Casein adhesive

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A clear, viscous solution formed when Casein, a milk protein, is soaked in water with an alkali (Ammonium carbonate, Borax, Lime, etc.). The alkali hydrolyzes the casein to make a solution that is usually stable for several weeks. Occasionally a plasticizer, such as Glycerol or Sorbitol and a preservative, such as Phenol, are added to the solution. Casein glues were used since ancient times as a water-proof adhesive. In the Renaissance period, casein was used for picture frames. Lime casein glues were first patented in the mid 19th century. They were an important commercial glue through W.W.I for applications such as furniture, plywood, and airplanes because they were more moisture resistant than animal glues. Casein glues were mostly replaced by phenolic, Resorcinol, and urea formaldehyde adhesives in the 1930s and 40s.

Synonyms and Related Terms

colle caséine (Fr.); cola de caseina (Esp.); colla di caseina (It); casein glue; ammonium casein; borax casein; lime-casein; lime casein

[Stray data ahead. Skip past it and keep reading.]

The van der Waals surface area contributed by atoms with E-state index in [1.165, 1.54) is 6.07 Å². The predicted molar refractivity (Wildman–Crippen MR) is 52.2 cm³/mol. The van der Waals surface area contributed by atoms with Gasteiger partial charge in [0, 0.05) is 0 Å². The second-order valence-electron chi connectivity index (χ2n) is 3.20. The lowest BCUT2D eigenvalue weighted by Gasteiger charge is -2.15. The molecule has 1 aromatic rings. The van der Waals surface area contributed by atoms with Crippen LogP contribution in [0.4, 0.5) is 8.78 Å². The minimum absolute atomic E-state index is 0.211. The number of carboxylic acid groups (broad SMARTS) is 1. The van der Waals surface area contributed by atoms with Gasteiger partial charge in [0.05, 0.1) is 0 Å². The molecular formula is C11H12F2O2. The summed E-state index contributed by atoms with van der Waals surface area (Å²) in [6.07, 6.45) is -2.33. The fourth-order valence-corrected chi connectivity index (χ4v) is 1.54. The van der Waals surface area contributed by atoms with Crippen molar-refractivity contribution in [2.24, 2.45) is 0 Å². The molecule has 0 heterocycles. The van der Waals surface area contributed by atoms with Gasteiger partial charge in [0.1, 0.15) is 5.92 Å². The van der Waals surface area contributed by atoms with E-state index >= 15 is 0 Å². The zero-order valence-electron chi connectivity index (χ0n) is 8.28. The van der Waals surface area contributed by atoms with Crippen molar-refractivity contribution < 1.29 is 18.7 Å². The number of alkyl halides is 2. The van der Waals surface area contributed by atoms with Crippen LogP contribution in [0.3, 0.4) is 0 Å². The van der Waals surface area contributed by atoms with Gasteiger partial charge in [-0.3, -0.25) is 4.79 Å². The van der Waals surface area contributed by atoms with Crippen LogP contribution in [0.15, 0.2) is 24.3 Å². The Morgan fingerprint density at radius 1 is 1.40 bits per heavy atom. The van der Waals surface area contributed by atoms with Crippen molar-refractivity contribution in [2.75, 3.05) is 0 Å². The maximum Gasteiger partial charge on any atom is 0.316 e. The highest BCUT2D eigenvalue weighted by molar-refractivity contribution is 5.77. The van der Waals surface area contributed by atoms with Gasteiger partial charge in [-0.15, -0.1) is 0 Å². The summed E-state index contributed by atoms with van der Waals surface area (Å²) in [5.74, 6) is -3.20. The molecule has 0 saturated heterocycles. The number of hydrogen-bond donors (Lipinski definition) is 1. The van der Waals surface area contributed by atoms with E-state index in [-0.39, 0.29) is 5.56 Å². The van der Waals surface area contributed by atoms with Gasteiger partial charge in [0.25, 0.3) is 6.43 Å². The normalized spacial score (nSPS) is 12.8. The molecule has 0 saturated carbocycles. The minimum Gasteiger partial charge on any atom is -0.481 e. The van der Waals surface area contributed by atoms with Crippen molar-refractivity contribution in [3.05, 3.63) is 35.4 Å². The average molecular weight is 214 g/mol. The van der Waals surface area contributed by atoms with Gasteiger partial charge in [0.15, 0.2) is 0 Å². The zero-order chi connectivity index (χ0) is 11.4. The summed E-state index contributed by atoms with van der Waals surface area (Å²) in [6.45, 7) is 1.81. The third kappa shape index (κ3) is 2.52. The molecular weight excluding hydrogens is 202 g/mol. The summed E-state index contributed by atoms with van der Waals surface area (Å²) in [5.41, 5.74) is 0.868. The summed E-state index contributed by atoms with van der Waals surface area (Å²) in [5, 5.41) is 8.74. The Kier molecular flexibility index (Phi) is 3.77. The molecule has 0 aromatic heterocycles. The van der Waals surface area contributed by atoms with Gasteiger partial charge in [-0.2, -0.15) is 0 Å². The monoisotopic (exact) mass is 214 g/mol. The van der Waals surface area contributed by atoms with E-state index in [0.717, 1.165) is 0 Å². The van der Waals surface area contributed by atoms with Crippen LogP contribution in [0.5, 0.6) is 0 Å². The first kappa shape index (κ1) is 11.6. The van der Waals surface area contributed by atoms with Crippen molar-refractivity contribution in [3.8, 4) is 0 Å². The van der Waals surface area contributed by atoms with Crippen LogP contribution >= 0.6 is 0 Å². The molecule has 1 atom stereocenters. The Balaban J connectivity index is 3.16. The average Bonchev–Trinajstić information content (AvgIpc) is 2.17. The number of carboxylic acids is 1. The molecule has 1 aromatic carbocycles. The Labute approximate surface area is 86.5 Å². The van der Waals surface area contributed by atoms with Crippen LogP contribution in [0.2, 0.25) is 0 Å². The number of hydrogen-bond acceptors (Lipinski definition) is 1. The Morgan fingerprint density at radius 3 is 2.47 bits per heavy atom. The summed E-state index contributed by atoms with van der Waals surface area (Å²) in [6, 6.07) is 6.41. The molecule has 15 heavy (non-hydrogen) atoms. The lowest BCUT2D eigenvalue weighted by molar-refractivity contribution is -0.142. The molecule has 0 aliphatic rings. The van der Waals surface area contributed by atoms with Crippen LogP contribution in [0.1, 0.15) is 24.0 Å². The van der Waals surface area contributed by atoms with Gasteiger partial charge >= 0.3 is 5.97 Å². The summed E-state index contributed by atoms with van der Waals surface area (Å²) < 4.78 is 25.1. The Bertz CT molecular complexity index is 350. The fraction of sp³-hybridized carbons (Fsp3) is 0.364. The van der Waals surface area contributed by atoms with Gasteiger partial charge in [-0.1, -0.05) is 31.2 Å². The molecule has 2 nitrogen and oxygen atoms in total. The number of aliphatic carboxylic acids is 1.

• May yellow with time.
  • Susceptible to microbiological attack.

Physical and Chemical Properties

  • Borax casein = pH (7.0-7.8); lime-casein = pH (9.0-9.9); ammonium casein = pH (8.0-9.0).
  • Insoluble in water or ethanol when dry. Soluble in strong alkalis and ammonium hydroxide.

Resources and Citations

  • H.K.Salzberg, "Casein Glues and Adhesives" in Handbook of Adhesives, I.Skeist (ed.), Van Nostrand Reinhold, New York, 1977, p.158-171.
  • Dictionary of Building Preservation, Ward Bucher, ed., John Wiley & Sons, Inc., New York City, 1996
  • The Dictionary of Art, Grove's Dictionaries Inc., New York, 1996 Comment: "Adhesives"
  • Theodore J. Reinhart, 'Glossary of Terms', Engineered Plastics, ASM International, 1988

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